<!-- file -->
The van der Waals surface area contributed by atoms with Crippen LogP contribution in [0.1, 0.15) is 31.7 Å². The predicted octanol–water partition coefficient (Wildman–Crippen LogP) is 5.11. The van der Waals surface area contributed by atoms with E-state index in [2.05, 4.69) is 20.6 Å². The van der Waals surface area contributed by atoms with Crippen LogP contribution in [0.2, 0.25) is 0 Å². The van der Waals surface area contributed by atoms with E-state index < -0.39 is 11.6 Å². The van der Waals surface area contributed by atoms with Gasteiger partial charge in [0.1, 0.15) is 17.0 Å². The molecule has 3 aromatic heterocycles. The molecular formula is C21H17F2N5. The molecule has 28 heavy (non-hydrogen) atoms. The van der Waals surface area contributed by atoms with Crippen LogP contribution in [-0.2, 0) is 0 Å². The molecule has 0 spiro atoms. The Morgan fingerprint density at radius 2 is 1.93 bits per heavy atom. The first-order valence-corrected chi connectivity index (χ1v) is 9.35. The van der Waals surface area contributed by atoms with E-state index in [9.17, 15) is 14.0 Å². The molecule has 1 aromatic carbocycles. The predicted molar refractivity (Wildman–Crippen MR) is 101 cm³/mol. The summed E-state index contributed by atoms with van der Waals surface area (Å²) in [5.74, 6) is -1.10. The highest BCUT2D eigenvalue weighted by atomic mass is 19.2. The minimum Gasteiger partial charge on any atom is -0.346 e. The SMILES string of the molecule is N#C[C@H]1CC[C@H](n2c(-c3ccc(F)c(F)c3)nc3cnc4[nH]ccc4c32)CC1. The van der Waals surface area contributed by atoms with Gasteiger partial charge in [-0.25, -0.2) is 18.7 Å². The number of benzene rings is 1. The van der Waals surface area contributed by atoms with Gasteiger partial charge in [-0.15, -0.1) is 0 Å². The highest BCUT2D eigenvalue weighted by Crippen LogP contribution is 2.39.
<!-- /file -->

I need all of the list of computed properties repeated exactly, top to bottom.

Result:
The van der Waals surface area contributed by atoms with Crippen LogP contribution in [0.1, 0.15) is 31.7 Å². The predicted octanol–water partition coefficient (Wildman–Crippen LogP) is 5.11. The van der Waals surface area contributed by atoms with E-state index in [2.05, 4.69) is 20.6 Å². The van der Waals surface area contributed by atoms with Crippen LogP contribution in [0.2, 0.25) is 0 Å². The van der Waals surface area contributed by atoms with E-state index < -0.39 is 11.6 Å². The van der Waals surface area contributed by atoms with Gasteiger partial charge in [0.1, 0.15) is 17.0 Å². The molecule has 3 aromatic heterocycles. The molecular formula is C21H17F2N5. The molecule has 28 heavy (non-hydrogen) atoms. The van der Waals surface area contributed by atoms with Crippen LogP contribution in [-0.2, 0) is 0 Å². The molecule has 0 spiro atoms. The Morgan fingerprint density at radius 2 is 1.93 bits per heavy atom. The first-order valence-corrected chi connectivity index (χ1v) is 9.35. The van der Waals surface area contributed by atoms with E-state index in [9.17, 15) is 14.0 Å². The molecule has 1 aromatic carbocycles. The predicted molar refractivity (Wildman–Crippen MR) is 101 cm³/mol. The summed E-state index contributed by atoms with van der Waals surface area (Å²) in [5.74, 6) is -1.10. The highest BCUT2D eigenvalue weighted by atomic mass is 19.2. The minimum Gasteiger partial charge on any atom is -0.346 e. The SMILES string of the molecule is N#C[C@H]1CC[C@H](n2c(-c3ccc(F)c(F)c3)nc3cnc4[nH]ccc4c32)CC1. The van der Waals surface area contributed by atoms with Gasteiger partial charge in [-0.25, -0.2) is 18.7 Å². The number of benzene rings is 1. The van der Waals surface area contributed by atoms with Gasteiger partial charge in [-0.15, -0.1) is 0 Å². The highest BCUT2D eigenvalue weighted by Crippen LogP contribution is 2.39.